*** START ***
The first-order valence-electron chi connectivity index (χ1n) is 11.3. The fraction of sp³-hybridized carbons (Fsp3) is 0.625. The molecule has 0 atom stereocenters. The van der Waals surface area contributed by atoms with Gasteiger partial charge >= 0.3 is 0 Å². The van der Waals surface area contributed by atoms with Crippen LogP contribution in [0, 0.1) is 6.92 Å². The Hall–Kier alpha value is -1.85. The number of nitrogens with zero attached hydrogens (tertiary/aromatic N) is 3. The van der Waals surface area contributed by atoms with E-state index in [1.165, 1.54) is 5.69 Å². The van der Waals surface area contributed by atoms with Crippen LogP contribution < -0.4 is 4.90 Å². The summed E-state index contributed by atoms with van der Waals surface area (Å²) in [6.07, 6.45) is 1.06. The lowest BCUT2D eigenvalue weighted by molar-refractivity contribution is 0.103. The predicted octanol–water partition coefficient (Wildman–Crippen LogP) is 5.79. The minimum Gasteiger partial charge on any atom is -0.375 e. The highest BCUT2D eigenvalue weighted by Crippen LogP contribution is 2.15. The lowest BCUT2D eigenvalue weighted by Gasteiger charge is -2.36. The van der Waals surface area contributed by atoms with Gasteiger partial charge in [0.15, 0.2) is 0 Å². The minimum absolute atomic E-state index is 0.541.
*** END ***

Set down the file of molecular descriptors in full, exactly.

The first-order valence-electron chi connectivity index (χ1n) is 11.3. The fraction of sp³-hybridized carbons (Fsp3) is 0.625. The molecule has 0 atom stereocenters. The van der Waals surface area contributed by atoms with Gasteiger partial charge >= 0.3 is 0 Å². The van der Waals surface area contributed by atoms with Crippen LogP contribution in [0, 0.1) is 6.92 Å². The Hall–Kier alpha value is -1.85. The number of nitrogens with zero attached hydrogens (tertiary/aromatic N) is 3. The van der Waals surface area contributed by atoms with E-state index in [1.165, 1.54) is 5.69 Å². The van der Waals surface area contributed by atoms with Crippen LogP contribution < -0.4 is 4.90 Å². The summed E-state index contributed by atoms with van der Waals surface area (Å²) in [6.07, 6.45) is 1.06. The lowest BCUT2D eigenvalue weighted by molar-refractivity contribution is 0.103. The predicted octanol–water partition coefficient (Wildman–Crippen LogP) is 5.79. The minimum Gasteiger partial charge on any atom is -0.375 e. The highest BCUT2D eigenvalue weighted by Crippen LogP contribution is 2.15. The lowest BCUT2D eigenvalue weighted by Gasteiger charge is -2.36. The van der Waals surface area contributed by atoms with Gasteiger partial charge in [0.15, 0.2) is 0 Å². The minimum absolute atomic E-state index is 0.541.